Microsoft said to have new security plans.

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Yellow Belt
March 28, 2005
Microsoft Said to Have New Security Plans
By Jim Wagner

Microsoft's (Quote, Chart) next operating system, code-named Longhorn, will feature a new personal data repository, according to a news report Monday.

The service, called Info-cards, would reside on the user's PC and aggregate personal information like names, credit card numbers and mailing addresses, and will allow people to use them when they shop or conduct business online, Microsoft executives said in a Wall Street Journal report.

Users will be able to create unique cards for certain types of transactions, such as one for shopping online and another for filling out an online application. They all use an encrypted format to foil information theft and technology like digital certificates (define) to curb phishing (define) attacks.

According to Microsoft officials in the report, some of them named and others anonymous, the technology will be built using open technology protocols to allow the Info-card service to run in a non-Windows environment, like Linux, as well as interoperate with federated identity management software like those created through the Liberty Alliance.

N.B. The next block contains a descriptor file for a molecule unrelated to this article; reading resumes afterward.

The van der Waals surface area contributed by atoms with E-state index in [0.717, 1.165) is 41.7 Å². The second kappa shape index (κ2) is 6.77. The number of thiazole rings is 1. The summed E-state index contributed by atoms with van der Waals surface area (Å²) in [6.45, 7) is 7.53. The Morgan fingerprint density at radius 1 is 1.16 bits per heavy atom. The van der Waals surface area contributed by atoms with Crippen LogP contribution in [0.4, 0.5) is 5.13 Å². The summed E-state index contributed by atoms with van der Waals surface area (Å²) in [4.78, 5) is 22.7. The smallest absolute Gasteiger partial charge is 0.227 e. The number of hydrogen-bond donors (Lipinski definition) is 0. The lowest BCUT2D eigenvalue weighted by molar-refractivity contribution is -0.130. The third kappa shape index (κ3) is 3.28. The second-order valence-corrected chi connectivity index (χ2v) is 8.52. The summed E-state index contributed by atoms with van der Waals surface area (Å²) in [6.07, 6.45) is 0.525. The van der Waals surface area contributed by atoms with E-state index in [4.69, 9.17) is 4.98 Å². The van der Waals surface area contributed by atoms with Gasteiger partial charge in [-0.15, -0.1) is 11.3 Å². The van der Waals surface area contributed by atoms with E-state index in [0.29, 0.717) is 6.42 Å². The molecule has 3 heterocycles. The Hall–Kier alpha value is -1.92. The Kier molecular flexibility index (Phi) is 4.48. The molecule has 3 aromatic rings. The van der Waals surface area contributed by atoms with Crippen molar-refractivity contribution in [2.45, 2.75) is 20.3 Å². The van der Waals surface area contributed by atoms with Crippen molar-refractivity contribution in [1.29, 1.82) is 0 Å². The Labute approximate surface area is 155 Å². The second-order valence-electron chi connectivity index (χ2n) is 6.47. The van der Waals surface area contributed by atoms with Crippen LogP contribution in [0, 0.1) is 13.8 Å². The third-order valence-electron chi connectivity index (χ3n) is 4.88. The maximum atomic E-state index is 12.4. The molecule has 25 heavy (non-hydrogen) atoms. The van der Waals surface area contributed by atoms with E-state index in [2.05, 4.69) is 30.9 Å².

Microsoft officials were not available for comment at press time. A beta version of Longhorn is expected in June, with a final release sometime in 2006.

The news comes at a time when the concerns over personal information security are on the minds of consumers.

Data broker ChoicePoint admitted earlier this year that the credit reports, addresses and Social Security numbers of as many as 145,000 people might have been compromised in an ID theft criminal ring.

Another data broker, LexisNexis, reported earlier this month a similar database breach at one of its subsidiaries, Seisint.

And in February, Bank of America reported it lost one of the data tapes used to store personal information, affecting 1.2 million federal employees.

The Redmond, Wash., company has dabbled in personal information repositories for some time, notably through Passport. Similar to the Info-card concept, Passport was designed to be a federated identity management solution to its users, allowing single sign-on authentication through merchant sites worldwide.

The technology in time drew 14 million users to its service, but privacy groups and analysts soon came out against the service, which stores the personal information on Microsoft servers rather than within the user's computer.

Numerous vulnerabilities were discovered over the years, which ate away at the credibility of the system, prompting research firm Gartner to state in 2003 that Passport couldn't be trusted for use at financial institutions and businesses.

Privacy advocates like the Electronic Privacy Information Center and the Center for Media Education filed a complaint against Microsoft's service to the Federal Trade Commission in 2001.

The groups claimed Windows XP encouraged people to sign up for the Passport service, which they stated in the filing was an unfair and deceptive practice.

Microsoft cut a deal with the FTC the following year, agreeing to 20 years of independent, third-party audits of its Passport technology to assuage privacy and security concerns. In December 2004, online auctioneer giant eBay (Quote, Chart) announced it was dropping Passport.
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